Updated Question : How to show that in TH we never reach a state where there are no paths to the solution? ( without reversing moves, as if reversing is allowed this becomes trivial )
Edit : Thanks to Stéphane Gimenez for pointing out the distinction between “A deadlock would never occur” and “The problem always has a solution”, made it possible for me to state the question in a form that was the original intention.
Defining deadlock as a reachable position where no more moves are available (or alternatively as a position from which the goal cannot be reached anymore), it's obvious that deadlocks cannot occur in the TH game: every step along the reverse path (of a path containing valid moves) is a valid move.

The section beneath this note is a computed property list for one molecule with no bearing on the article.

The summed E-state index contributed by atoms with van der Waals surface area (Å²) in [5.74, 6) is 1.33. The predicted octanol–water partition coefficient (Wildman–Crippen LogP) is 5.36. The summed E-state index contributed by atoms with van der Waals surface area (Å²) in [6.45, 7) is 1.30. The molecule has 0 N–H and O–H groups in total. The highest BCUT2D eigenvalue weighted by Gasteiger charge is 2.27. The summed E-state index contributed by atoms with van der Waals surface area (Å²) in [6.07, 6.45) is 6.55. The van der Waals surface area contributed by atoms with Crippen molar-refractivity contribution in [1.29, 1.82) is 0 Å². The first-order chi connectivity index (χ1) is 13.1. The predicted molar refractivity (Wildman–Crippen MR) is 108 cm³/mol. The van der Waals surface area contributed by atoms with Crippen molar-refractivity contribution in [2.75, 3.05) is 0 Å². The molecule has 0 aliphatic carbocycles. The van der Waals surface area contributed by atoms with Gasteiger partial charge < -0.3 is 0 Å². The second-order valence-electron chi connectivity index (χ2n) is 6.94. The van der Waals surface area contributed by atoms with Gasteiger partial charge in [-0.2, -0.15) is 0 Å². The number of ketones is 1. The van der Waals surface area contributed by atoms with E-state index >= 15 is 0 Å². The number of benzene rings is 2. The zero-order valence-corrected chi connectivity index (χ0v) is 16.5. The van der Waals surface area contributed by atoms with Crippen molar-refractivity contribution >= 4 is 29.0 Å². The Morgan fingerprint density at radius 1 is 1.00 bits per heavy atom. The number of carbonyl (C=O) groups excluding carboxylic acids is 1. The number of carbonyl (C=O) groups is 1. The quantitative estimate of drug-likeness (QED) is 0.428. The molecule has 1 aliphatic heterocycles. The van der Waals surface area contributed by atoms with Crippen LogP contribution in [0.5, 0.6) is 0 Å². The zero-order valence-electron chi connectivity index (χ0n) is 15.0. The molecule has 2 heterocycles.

Original Question :
In Towers of Hanoi problem there is an implicit assumption that one can keep moving disks, this is trivially true for 1 or 2 disks but as obvious as it looks one can keep going with as many disks? In other words TH with 3 sticks and n disks always has a solution?
The N queens problem is easyly shown will not have a solution for n>m , where m is size of board (using Pigeon Hole ), but also it does not have a soltion for n=m=2. But how does one show that if for some k , n=m=k has a solution then it will also imply for k+1 there is a solution?